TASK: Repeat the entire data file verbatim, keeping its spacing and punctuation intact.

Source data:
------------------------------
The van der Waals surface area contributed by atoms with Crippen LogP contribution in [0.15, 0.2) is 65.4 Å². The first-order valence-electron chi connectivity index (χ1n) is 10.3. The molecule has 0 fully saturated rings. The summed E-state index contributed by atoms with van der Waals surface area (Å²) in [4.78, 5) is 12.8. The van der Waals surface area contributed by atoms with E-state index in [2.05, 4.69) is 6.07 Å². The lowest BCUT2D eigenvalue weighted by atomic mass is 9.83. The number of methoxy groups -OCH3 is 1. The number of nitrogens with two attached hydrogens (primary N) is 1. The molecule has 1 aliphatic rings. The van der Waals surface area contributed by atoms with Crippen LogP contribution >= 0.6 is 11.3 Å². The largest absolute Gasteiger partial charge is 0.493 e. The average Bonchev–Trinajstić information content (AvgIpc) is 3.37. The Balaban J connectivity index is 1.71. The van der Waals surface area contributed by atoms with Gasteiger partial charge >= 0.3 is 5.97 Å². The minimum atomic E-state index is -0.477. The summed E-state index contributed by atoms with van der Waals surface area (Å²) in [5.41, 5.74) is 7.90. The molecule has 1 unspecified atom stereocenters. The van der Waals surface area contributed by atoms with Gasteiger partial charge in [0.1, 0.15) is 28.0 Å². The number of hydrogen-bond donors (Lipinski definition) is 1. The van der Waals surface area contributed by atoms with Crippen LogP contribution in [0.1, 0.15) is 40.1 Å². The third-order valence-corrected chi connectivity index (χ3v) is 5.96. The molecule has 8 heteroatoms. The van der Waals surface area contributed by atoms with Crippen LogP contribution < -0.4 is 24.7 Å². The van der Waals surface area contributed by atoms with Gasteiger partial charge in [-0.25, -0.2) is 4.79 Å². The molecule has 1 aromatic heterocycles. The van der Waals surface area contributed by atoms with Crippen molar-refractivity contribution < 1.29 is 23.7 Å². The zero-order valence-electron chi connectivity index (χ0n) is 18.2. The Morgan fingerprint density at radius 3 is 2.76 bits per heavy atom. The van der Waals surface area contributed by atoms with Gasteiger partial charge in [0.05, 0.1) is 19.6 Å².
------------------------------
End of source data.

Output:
The van der Waals surface area contributed by atoms with Crippen LogP contribution in [0.15, 0.2) is 65.4 Å². The first-order valence-electron chi connectivity index (χ1n) is 10.3. The molecule has 0 fully saturated rings. The summed E-state index contributed by atoms with van der Waals surface area (Å²) in [4.78, 5) is 12.8. The van der Waals surface area contributed by atoms with E-state index in [2.05, 4.69) is 6.07 Å². The lowest BCUT2D eigenvalue weighted by atomic mass is 9.83. The number of methoxy groups -OCH3 is 1. The number of nitrogens with two attached hydrogens (primary N) is 1. The molecule has 1 aliphatic rings. The van der Waals surface area contributed by atoms with Crippen LogP contribution >= 0.6 is 11.3 Å². The largest absolute Gasteiger partial charge is 0.493 e. The average Bonchev–Trinajstić information content (AvgIpc) is 3.37. The Balaban J connectivity index is 1.71. The van der Waals surface area contributed by atoms with Gasteiger partial charge >= 0.3 is 5.97 Å². The minimum atomic E-state index is -0.477. The summed E-state index contributed by atoms with van der Waals surface area (Å²) in [5.41, 5.74) is 7.90. The molecule has 1 unspecified atom stereocenters. The van der Waals surface area contributed by atoms with Gasteiger partial charge in [0.1, 0.15) is 28.0 Å². The number of hydrogen-bond donors (Lipinski definition) is 1. The van der Waals surface area contributed by atoms with Crippen LogP contribution in [0.1, 0.15) is 40.1 Å². The third-order valence-corrected chi connectivity index (χ3v) is 5.96. The molecule has 8 heteroatoms. The van der Waals surface area contributed by atoms with Crippen LogP contribution < -0.4 is 24.7 Å². The van der Waals surface area contributed by atoms with Gasteiger partial charge in [-0.25, -0.2) is 4.79 Å². The molecule has 1 aromatic heterocycles. The van der Waals surface area contributed by atoms with Crippen molar-refractivity contribution < 1.29 is 23.7 Å². The zero-order valence-electron chi connectivity index (χ0n) is 18.2. The Morgan fingerprint density at radius 3 is 2.76 bits per heavy atom. The van der Waals surface area contributed by atoms with Gasteiger partial charge in [0.05, 0.1) is 19.6 Å².